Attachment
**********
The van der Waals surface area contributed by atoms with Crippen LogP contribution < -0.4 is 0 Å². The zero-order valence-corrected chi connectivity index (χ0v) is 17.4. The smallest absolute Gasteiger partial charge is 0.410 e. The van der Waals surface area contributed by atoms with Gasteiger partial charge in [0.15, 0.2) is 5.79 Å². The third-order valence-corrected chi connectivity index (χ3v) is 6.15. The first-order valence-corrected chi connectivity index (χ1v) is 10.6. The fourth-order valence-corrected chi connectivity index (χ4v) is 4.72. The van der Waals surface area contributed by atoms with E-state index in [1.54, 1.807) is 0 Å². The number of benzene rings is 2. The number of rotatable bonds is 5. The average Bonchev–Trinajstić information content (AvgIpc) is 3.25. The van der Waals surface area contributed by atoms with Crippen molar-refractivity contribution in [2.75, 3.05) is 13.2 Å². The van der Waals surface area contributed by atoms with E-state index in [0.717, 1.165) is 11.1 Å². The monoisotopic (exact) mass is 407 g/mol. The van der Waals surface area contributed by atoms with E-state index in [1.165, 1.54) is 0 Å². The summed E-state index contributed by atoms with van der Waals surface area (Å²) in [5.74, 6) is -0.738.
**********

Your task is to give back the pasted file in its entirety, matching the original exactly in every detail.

The van der Waals surface area contributed by atoms with Crippen LogP contribution < -0.4 is 0 Å². The zero-order valence-corrected chi connectivity index (χ0v) is 17.4. The smallest absolute Gasteiger partial charge is 0.410 e. The van der Waals surface area contributed by atoms with Gasteiger partial charge in [0.15, 0.2) is 5.79 Å². The third-order valence-corrected chi connectivity index (χ3v) is 6.15. The first-order valence-corrected chi connectivity index (χ1v) is 10.6. The fourth-order valence-corrected chi connectivity index (χ4v) is 4.72. The van der Waals surface area contributed by atoms with E-state index in [1.54, 1.807) is 0 Å². The number of benzene rings is 2. The number of rotatable bonds is 5. The average Bonchev–Trinajstić information content (AvgIpc) is 3.25. The van der Waals surface area contributed by atoms with Crippen molar-refractivity contribution in [2.75, 3.05) is 13.2 Å². The van der Waals surface area contributed by atoms with E-state index in [0.717, 1.165) is 11.1 Å². The monoisotopic (exact) mass is 407 g/mol. The van der Waals surface area contributed by atoms with E-state index in [1.165, 1.54) is 0 Å². The summed E-state index contributed by atoms with van der Waals surface area (Å²) in [5.74, 6) is -0.738.